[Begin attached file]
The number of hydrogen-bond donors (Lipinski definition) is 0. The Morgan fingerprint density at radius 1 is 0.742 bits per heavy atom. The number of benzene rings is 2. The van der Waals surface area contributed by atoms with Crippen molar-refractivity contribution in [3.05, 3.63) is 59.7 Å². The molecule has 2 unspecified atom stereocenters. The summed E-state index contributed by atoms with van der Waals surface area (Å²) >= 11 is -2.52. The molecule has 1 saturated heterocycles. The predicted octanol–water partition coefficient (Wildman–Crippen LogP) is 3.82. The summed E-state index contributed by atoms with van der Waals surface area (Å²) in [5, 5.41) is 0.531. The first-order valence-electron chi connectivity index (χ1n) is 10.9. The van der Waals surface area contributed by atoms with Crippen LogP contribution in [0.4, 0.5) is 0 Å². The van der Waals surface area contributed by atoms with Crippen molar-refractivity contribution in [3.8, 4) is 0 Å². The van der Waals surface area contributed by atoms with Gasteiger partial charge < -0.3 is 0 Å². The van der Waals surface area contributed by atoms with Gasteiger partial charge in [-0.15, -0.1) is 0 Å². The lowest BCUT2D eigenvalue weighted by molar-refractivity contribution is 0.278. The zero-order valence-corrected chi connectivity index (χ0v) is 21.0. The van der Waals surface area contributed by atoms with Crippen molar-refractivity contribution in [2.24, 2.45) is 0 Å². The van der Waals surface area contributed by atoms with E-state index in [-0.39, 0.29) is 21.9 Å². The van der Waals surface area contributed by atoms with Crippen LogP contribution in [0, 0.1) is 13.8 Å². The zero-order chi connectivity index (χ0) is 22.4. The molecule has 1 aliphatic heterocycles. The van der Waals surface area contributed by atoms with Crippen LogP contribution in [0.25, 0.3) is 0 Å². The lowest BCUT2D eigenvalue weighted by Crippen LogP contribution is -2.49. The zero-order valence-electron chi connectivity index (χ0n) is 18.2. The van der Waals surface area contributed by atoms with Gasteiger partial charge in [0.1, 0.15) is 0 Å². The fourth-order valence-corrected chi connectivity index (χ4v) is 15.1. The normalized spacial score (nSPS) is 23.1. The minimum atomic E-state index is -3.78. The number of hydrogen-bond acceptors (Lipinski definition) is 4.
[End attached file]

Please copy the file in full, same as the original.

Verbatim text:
The number of hydrogen-bond donors (Lipinski definition) is 0. The Morgan fingerprint density at radius 1 is 0.742 bits per heavy atom. The number of benzene rings is 2. The van der Waals surface area contributed by atoms with Crippen molar-refractivity contribution in [3.05, 3.63) is 59.7 Å². The molecule has 2 unspecified atom stereocenters. The summed E-state index contributed by atoms with van der Waals surface area (Å²) >= 11 is -2.52. The molecule has 1 saturated heterocycles. The predicted octanol–water partition coefficient (Wildman–Crippen LogP) is 3.82. The summed E-state index contributed by atoms with van der Waals surface area (Å²) in [5, 5.41) is 0.531. The first-order valence-electron chi connectivity index (χ1n) is 10.9. The van der Waals surface area contributed by atoms with Crippen LogP contribution in [0.4, 0.5) is 0 Å². The van der Waals surface area contributed by atoms with Crippen molar-refractivity contribution in [3.8, 4) is 0 Å². The van der Waals surface area contributed by atoms with Gasteiger partial charge < -0.3 is 0 Å². The van der Waals surface area contributed by atoms with Gasteiger partial charge in [-0.15, -0.1) is 0 Å². The lowest BCUT2D eigenvalue weighted by molar-refractivity contribution is 0.278. The zero-order valence-corrected chi connectivity index (χ0v) is 21.0. The van der Waals surface area contributed by atoms with Crippen molar-refractivity contribution in [2.24, 2.45) is 0 Å². The van der Waals surface area contributed by atoms with E-state index in [-0.39, 0.29) is 21.9 Å². The van der Waals surface area contributed by atoms with Crippen LogP contribution in [0, 0.1) is 13.8 Å². The zero-order chi connectivity index (χ0) is 22.4. The molecule has 1 aliphatic heterocycles. The van der Waals surface area contributed by atoms with Crippen LogP contribution in [0.25, 0.3) is 0 Å². The lowest BCUT2D eigenvalue weighted by Crippen LogP contribution is -2.49. The zero-order valence-electron chi connectivity index (χ0n) is 18.2. The van der Waals surface area contributed by atoms with Gasteiger partial charge in [0.1, 0.15) is 0 Å². The fourth-order valence-corrected chi connectivity index (χ4v) is 15.1. The normalized spacial score (nSPS) is 23.1. The minimum atomic E-state index is -3.78. The number of hydrogen-bond acceptors (Lipinski definition) is 4.